Tag Archives: Chinese culture

Cultural Differences, Part One: Relationships East and West

Over the next few months, I’ll post a series of articles on the many cultural differences between Chinese speaking and English speaking people.

Eastern and Western cultural differences is a topic I deal with frequently in my training work. I just delivered a seminar entitled “Cultural Differences in Communication” to a group of Citibank managers last week, and will deliver a somewhat similar talk at the European Chamber of Commerce in a few weeks.

Today’s post deals with some of the differences in how relationships are formed and managed in greater China and the West. We’ll start with a question:

What is the primary basis of a deep friendship?

(a) Shared values and interests, i.e. “You and I think alike on several subjects, and we’re interested in the same things.”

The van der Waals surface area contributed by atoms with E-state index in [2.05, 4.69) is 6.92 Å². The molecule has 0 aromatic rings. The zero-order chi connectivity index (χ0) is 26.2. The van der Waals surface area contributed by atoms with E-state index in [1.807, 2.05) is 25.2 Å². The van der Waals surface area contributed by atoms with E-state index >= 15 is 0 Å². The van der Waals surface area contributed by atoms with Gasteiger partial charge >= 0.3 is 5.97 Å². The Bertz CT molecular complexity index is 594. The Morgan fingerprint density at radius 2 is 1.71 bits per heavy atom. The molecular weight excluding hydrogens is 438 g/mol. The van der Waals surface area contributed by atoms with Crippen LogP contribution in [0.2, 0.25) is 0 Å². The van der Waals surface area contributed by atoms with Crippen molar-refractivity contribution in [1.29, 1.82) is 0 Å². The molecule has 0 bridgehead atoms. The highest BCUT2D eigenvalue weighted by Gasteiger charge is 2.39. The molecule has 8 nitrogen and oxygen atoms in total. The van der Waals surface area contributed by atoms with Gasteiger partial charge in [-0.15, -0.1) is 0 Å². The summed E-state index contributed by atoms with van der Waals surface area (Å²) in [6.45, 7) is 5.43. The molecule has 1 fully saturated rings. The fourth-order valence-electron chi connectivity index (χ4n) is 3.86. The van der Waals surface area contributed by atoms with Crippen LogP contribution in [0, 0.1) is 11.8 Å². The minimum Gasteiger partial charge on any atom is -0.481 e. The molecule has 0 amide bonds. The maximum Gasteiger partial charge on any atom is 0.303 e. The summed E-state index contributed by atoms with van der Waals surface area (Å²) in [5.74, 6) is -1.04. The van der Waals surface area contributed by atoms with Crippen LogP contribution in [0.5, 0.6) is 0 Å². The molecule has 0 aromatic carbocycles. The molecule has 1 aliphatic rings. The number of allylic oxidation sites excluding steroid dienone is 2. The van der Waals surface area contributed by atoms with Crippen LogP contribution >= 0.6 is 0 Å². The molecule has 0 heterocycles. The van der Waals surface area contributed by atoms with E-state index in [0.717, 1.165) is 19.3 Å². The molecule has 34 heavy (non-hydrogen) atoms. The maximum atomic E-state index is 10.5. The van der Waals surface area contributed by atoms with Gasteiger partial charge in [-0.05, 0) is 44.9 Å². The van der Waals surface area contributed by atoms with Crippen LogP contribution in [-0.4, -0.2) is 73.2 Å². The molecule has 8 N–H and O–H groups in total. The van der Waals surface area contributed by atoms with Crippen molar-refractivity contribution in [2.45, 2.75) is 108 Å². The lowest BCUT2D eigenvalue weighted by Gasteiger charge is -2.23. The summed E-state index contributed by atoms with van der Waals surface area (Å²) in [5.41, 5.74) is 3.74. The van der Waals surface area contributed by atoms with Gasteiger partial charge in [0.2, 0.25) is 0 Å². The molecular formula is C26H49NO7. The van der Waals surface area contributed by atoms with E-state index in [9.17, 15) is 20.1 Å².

(b) Mutual trust and loyalty, i.e. “I know you’ve got my back.”

(c) Shared identity, i.e. “We both work for X company” or “We’re in the same classes.”

(d) The potential for mutual benefit, i.e. “We can help each other out”or “We can take care of each other.”

If you answered (a), you probably grew up in a Western country such as the United States. You choose your friends based primarily on a shared set of values, on your ability to communicate with and relate to someone, and on shared interests in things like sports, movies, and music. Trust and loyalty (choice b) are important later in the relationship, if it progresses far enough to be considered a deep friendship.

People who answered (c) or (d) probably grew up in an East Asian country such as Taiwan.

Personal relationships in many East Asian countries are often formed for very pragmatic reasons. It is very common for people to work together to achieve a goal and help each other out as friends based primarily on the benefits they can provide to each other. Certainly, trust and loyalty are important dynamics in these relationships, just as they are in the West.